Many years ago - 1963, to be precise - a song came out, and it quickly became popular all over the world. Perhaps you remember it, if you happened to be around during that time. It has a catchy melody that went "Dominique, nique, nique..." -- perhaps one of the most famous melodies of all time. I remember it being used by the marching bands from almost every high school in my city. Well, even though the song became a hit, I never thought about the singer - until now. The remarkable and unforgettable "Sister Smile - The Tragic Tale of the Singing Nun" tells us the story of this famous tune as well as its creator.
The original name of this Italian film is "Sour Sorriso," and it is directed by Roger Deutsch, who tried to follow the steps of Janine, the singer, and put together and speculative story about what happened to her. It begins with young Janine (Ginevra Colonna) taking only her guitar, secretly leaving home, and joining a convent. While there, she becomes popular due to her talent as a singer. She is persuaded by the other nuns to record her song. She successfully gets a record deal, and "Dominique" becomes an instant hit. However, just when things could not be better in her life, she unexpectedly leaves the convent. It is then that we realize that she is a troubled soul. She then finds shelter in a place that houses young women with addiction problems, and where she falls for Clara (Simona Caparrini), its manager. Again, just when we think that Janine has finally found happiness, she leaves the shelter, and a heart-broken Clara. Janine goes back home with her father, which apparently has great influence on her, and with whom she has a weird relationship. But, following a sad and tormented trend, she leaves home and continues a path of self-destruction.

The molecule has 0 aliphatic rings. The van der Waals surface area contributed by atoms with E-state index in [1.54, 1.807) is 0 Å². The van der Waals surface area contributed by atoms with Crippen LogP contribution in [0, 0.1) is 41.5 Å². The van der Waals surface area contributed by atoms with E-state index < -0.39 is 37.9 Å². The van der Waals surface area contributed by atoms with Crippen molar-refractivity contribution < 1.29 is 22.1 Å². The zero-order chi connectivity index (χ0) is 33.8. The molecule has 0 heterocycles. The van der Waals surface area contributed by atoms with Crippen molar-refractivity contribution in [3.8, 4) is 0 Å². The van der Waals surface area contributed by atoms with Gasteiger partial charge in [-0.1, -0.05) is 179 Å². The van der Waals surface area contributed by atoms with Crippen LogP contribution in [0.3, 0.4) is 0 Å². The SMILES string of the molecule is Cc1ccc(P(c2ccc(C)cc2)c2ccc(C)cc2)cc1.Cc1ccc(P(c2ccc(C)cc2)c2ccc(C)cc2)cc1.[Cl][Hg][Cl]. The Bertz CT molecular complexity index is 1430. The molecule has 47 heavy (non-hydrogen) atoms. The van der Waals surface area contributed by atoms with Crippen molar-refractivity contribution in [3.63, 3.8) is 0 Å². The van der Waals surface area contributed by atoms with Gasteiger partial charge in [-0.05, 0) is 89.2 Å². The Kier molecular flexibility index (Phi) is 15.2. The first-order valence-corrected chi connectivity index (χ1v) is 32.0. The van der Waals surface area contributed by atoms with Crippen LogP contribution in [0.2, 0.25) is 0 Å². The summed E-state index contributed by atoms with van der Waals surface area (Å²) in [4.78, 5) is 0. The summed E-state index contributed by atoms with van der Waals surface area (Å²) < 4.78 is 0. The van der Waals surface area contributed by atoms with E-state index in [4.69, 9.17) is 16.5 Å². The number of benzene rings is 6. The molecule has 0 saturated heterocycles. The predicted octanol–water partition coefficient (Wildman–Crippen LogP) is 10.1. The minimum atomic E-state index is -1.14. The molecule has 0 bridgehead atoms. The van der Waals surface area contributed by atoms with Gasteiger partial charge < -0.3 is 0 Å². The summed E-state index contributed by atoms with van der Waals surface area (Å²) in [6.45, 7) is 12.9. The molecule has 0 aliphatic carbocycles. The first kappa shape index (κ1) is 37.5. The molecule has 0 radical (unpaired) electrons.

"Sister Smile - The Tragic Tale of the Singing Nun" is a quite unique film that would have gone unnoticed if it weren't for MVD Visual's vision in distributing it. It catches the life of an artistic genius that, like many, inexplicably is absorbed by the dark side. But, despite that, I can guarantee that when you finish watching this film, you will be singing "Dominique, nique, nique..." That is precisely what I have been doing all day long today before writing this piece. The DVD includes "Dead People" and "Mario Makes a Movie," two short films by director Deutsch. (Italy, 2001, color, 95 min plus additional material)
Reviewed exclusively by Eric Gonzales on February 27, 2011